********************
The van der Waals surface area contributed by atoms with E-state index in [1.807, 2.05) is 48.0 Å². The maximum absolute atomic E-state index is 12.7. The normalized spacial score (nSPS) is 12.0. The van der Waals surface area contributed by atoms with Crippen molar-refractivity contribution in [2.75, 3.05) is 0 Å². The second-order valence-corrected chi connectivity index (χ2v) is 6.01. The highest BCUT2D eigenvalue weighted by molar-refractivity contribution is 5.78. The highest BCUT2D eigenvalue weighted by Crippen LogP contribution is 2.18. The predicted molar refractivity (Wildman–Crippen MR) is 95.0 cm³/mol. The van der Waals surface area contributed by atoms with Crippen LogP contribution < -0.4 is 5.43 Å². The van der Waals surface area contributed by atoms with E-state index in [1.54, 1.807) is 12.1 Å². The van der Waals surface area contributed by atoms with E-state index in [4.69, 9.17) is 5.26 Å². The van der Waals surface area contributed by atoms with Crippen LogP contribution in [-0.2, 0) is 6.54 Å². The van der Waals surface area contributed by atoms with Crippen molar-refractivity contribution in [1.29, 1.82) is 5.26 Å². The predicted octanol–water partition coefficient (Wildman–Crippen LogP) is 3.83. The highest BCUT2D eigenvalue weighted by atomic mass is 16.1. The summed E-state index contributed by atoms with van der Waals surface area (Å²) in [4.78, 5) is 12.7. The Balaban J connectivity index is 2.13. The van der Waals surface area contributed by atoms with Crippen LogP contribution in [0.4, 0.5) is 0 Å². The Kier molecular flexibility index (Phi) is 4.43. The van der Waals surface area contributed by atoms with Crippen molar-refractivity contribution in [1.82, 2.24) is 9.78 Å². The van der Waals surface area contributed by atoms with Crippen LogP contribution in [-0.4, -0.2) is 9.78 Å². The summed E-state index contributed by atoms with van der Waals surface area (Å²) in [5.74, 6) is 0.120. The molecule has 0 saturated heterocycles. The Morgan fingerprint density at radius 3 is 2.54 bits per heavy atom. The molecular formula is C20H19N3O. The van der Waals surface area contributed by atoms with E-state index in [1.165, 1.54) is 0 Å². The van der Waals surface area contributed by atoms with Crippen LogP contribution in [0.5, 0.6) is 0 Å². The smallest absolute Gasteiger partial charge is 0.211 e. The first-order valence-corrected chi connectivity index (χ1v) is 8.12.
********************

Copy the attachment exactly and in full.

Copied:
The van der Waals surface area contributed by atoms with E-state index in [1.807, 2.05) is 48.0 Å². The maximum absolute atomic E-state index is 12.7. The normalized spacial score (nSPS) is 12.0. The van der Waals surface area contributed by atoms with Crippen molar-refractivity contribution in [2.75, 3.05) is 0 Å². The second-order valence-corrected chi connectivity index (χ2v) is 6.01. The highest BCUT2D eigenvalue weighted by molar-refractivity contribution is 5.78. The highest BCUT2D eigenvalue weighted by Crippen LogP contribution is 2.18. The predicted molar refractivity (Wildman–Crippen MR) is 95.0 cm³/mol. The van der Waals surface area contributed by atoms with Crippen LogP contribution < -0.4 is 5.43 Å². The van der Waals surface area contributed by atoms with E-state index in [1.54, 1.807) is 12.1 Å². The van der Waals surface area contributed by atoms with E-state index in [4.69, 9.17) is 5.26 Å². The van der Waals surface area contributed by atoms with Crippen LogP contribution in [-0.2, 0) is 6.54 Å². The van der Waals surface area contributed by atoms with Crippen molar-refractivity contribution in [1.29, 1.82) is 5.26 Å². The predicted octanol–water partition coefficient (Wildman–Crippen LogP) is 3.83. The highest BCUT2D eigenvalue weighted by atomic mass is 16.1. The summed E-state index contributed by atoms with van der Waals surface area (Å²) in [4.78, 5) is 12.7. The Balaban J connectivity index is 2.13. The van der Waals surface area contributed by atoms with Crippen LogP contribution in [0.4, 0.5) is 0 Å². The Kier molecular flexibility index (Phi) is 4.43. The van der Waals surface area contributed by atoms with Crippen molar-refractivity contribution in [1.82, 2.24) is 9.78 Å². The van der Waals surface area contributed by atoms with Crippen LogP contribution in [-0.4, -0.2) is 9.78 Å². The summed E-state index contributed by atoms with van der Waals surface area (Å²) in [5.74, 6) is 0.120. The molecule has 0 saturated heterocycles. The Morgan fingerprint density at radius 3 is 2.54 bits per heavy atom. The molecular formula is C20H19N3O. The van der Waals surface area contributed by atoms with E-state index in [1.165, 1.54) is 0 Å². The van der Waals surface area contributed by atoms with Crippen LogP contribution in [0.5, 0.6) is 0 Å². The smallest absolute Gasteiger partial charge is 0.211 e. The first-order valence-corrected chi connectivity index (χ1v) is 8.12.